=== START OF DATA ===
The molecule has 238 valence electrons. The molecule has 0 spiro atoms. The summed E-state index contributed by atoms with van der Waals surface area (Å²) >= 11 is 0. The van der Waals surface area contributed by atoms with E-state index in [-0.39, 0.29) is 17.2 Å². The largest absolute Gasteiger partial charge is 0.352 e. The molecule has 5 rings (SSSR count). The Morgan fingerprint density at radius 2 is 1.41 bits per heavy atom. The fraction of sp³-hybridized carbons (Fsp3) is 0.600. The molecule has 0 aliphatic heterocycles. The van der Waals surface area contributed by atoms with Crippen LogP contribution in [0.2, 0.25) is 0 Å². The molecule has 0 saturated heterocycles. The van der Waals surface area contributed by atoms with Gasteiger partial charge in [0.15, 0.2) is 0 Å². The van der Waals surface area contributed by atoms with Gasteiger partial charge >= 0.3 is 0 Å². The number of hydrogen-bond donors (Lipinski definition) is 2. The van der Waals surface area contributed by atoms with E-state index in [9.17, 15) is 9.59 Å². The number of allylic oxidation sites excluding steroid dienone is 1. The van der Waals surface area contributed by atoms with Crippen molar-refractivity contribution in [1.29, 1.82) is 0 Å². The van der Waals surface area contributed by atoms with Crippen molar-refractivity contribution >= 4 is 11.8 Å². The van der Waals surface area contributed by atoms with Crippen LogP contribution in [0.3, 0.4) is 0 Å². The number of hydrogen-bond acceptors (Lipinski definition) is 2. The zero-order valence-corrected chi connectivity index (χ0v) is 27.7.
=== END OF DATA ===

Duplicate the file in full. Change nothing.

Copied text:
The molecule has 238 valence electrons. The molecule has 0 spiro atoms. The summed E-state index contributed by atoms with van der Waals surface area (Å²) >= 11 is 0. The van der Waals surface area contributed by atoms with E-state index in [-0.39, 0.29) is 17.2 Å². The largest absolute Gasteiger partial charge is 0.352 e. The molecule has 5 rings (SSSR count). The Morgan fingerprint density at radius 2 is 1.41 bits per heavy atom. The fraction of sp³-hybridized carbons (Fsp3) is 0.600. The molecule has 0 aliphatic heterocycles. The van der Waals surface area contributed by atoms with Crippen LogP contribution in [0.2, 0.25) is 0 Å². The molecule has 0 saturated heterocycles. The van der Waals surface area contributed by atoms with Gasteiger partial charge in [0.15, 0.2) is 0 Å². The van der Waals surface area contributed by atoms with Gasteiger partial charge >= 0.3 is 0 Å². The number of hydrogen-bond donors (Lipinski definition) is 2. The van der Waals surface area contributed by atoms with E-state index in [9.17, 15) is 9.59 Å². The number of allylic oxidation sites excluding steroid dienone is 1. The van der Waals surface area contributed by atoms with Crippen molar-refractivity contribution in [1.29, 1.82) is 0 Å². The van der Waals surface area contributed by atoms with Crippen molar-refractivity contribution >= 4 is 11.8 Å². The van der Waals surface area contributed by atoms with Crippen LogP contribution in [0.3, 0.4) is 0 Å². The number of hydrogen-bond acceptors (Lipinski definition) is 2. The zero-order valence-corrected chi connectivity index (χ0v) is 27.7.